At a press conference in June 2014 where Serbian prime minister Aleksandar Vučić announced dismissal of four heads of police administrations, he labelled Dragoslav Kosmajac ‘Serbia’s biggest drug-dealer’. This is an individual whose name no one dares utter out loud, said Vučić, and everyone is already familiar with the ties between Kosmajac and police and other services’ officers.
In November the same year, Kosmajac was arrested, but not for drug dealing. He was apprehended on suspicion of tax evasion, abuse of office by incitement, squatting and forging a document. Some media even dubbed him ‘Serb Al Capone’.
In the autumn of 2015, the Higher Public Prosecutor’s Office in Belgrade charged him with illegally appropriating a plot of land of about 7.5 acres. The indictment was referred back for amendment and then brought again last month, but has still not been confirmed. Another indictment from May this year alleged that Kosmajac evaded tax to the tune of about € 4,000, but it was thrown out in the same month as the First Basic Court in Belgrade found the offence in question to be a possible misdemeanour instead of a criminal one. The First Basic Public Prosecutor’s Office has appealed against this ruling.
Dragoslav Kosmajac case is not the only example in recent years where high-ranking state officials from previous governments and the current one would announce arrests, prejudice the outcomes of investigations and give estimates that a big new breakthrough in fighting corruption and organised crime has been made. For the time being, the results have failed to match the announcements.
Fear Is in the Air
In December 2015 police operation code-named Cutter, 80 persons were arrested, including former agriculture minister Slobodan Milosavljević and his associates, on suspicion of misappropriating about 7.8 million dinars in state funds. By late February all the detainees were released from custody, and the Interior Ministry filed 17 criminal charges against 93 persons by mid-June.
No Final Verdicts in Disputed Privatisation Cases
Politicians in power often spoke about the so-called ‘24 disputed privatisation cases‘ and acquisitions of state-owned companies as if these cases had already been closed. According to information available in late May, the Organised Crime Special Prosecutor’s Office established in four cases that no crime had been committed, whereas other disputed privatisation cases were still for the most part in the investigation phase. Not a single final judgment has been rendered in any of the pending cases, and only five trials are under way.
Following this police action, interior minister Nebojša Stefanović said the evidence collected was very solid and comprehensive ‘so that it wouldn’t happen again as earlier in the past to have to ponder if there was solid enough evidence, if the suspects were to be released, if charges were to be brought against them or if everything would fall through’.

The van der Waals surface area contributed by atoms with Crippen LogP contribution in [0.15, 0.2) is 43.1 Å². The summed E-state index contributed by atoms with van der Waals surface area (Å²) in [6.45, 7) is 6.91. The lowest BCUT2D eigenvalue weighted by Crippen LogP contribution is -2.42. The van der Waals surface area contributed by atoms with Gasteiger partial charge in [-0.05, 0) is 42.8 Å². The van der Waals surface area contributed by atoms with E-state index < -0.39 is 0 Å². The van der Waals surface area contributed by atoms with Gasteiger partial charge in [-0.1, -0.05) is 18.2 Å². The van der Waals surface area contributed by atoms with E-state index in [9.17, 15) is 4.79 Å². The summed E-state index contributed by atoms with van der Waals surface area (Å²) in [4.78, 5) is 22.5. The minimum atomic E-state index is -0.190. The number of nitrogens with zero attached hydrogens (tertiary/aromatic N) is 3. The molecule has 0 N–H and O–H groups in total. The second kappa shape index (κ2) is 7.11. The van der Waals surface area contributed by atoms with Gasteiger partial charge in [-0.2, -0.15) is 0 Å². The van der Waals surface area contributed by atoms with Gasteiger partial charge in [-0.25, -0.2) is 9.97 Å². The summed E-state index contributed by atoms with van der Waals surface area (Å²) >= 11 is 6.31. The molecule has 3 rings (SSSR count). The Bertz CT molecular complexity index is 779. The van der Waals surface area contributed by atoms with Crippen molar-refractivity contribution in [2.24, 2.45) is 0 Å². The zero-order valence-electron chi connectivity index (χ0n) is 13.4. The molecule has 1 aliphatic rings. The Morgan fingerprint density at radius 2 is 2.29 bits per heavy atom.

He told a press conference that sufficient evidence was gathered and that he expected ‘the prosecutors’ offices and competent courts to do their job well as part of the ongoing criminal prosecution, resulting with convictions’.
Minister Stefanović did not grant a request for an interview to the journalist from the Center for Investigative Journalism (CINS).
Statements by politicians and public officials place a heavy burden on prosecutors’ offices and courts which are to handle cases where suspects have been labelled guilty in public thus creating an illusion that these cases have already been solved.
Whenever an expected outcome fails to come to pass, said the president of the Serbian Judiciary Trade Union, Slađanka Milošević, an opinion is created in public that prosecutors’ offices and courts are corrupt whereas the police have done their job. The rules stipulate that a prosecutor’s office is to issue instructions to the police to gather evidence, she explained, but the prosecutors may solely act upon what the police have incorporated in criminal charges.
Serbian deputy public prosecutor Goran Ilić said it is a problem when minister announces arrests as this gives an impression of everything being motivated by political reasons even though most often this was not so.
Serbian deputy public prosecutor Goran Ilić said there was a political influence on judiciary.
Photo: Media Centre
“The moment a prosecutor takes over a case, even the minister has no knowledge, nor he should have any knowledge of the developments in the proceedings, except in the event of the prosecutor’s complaint against a police officer’s failure to act as instructed,” explained Ilić.
In its March 2016 Report on Current State in Judiciary, the Anti-Corruption Council cited as one of the biggest problems the pressure exerted on prosecutors and judges who were receiving through politicians’ statements instructions and warnings as to what they had to do.
Recently published annual report by ombudsman Saša Janković also highlighted ‘a strong public perception, which is difficult to substantiate, that judicial and prosecutorial public offices are under a strong influence of the political authorities’.
To illustrate the point, both the Anti-Corruption Council and ombudsman cited the example of former Belgrade Special Court president Vladimir Vučinić who presided over a trial chamber in the proceedings against Miroslav Mišković. Following his decision to return temporarily the passport to Mišković, Vučinić came under significant pressure which was why he eventually re-established his practice as a lawyer.